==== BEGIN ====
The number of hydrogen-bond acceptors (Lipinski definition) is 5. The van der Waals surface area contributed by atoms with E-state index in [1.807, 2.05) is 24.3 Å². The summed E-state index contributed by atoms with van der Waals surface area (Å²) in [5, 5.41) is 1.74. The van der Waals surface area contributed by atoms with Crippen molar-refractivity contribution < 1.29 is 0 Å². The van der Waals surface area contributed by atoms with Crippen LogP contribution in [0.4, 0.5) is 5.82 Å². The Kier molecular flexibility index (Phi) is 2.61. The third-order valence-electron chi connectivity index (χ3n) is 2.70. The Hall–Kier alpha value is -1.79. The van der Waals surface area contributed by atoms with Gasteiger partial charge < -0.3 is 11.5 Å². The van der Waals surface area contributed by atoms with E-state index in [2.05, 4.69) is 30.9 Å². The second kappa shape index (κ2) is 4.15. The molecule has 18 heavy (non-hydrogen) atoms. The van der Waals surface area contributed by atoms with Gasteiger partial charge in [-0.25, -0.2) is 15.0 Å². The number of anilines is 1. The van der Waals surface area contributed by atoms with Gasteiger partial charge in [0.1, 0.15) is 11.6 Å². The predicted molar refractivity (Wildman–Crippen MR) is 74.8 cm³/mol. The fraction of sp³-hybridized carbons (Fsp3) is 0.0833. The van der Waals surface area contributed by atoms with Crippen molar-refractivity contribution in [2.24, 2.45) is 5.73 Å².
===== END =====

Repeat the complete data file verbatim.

The number of hydrogen-bond acceptors (Lipinski definition) is 5. The van der Waals surface area contributed by atoms with E-state index in [1.807, 2.05) is 24.3 Å². The summed E-state index contributed by atoms with van der Waals surface area (Å²) in [5, 5.41) is 1.74. The van der Waals surface area contributed by atoms with Crippen molar-refractivity contribution < 1.29 is 0 Å². The van der Waals surface area contributed by atoms with Crippen LogP contribution in [0.4, 0.5) is 5.82 Å². The Kier molecular flexibility index (Phi) is 2.61. The third-order valence-electron chi connectivity index (χ3n) is 2.70. The Hall–Kier alpha value is -1.79. The van der Waals surface area contributed by atoms with Gasteiger partial charge < -0.3 is 11.5 Å². The van der Waals surface area contributed by atoms with E-state index in [2.05, 4.69) is 30.9 Å². The second kappa shape index (κ2) is 4.15. The molecule has 18 heavy (non-hydrogen) atoms. The van der Waals surface area contributed by atoms with Gasteiger partial charge in [-0.25, -0.2) is 15.0 Å². The number of anilines is 1. The van der Waals surface area contributed by atoms with Gasteiger partial charge in [0.1, 0.15) is 11.6 Å². The predicted molar refractivity (Wildman–Crippen MR) is 74.8 cm³/mol. The fraction of sp³-hybridized carbons (Fsp3) is 0.0833. The van der Waals surface area contributed by atoms with Crippen molar-refractivity contribution in [2.24, 2.45) is 5.73 Å².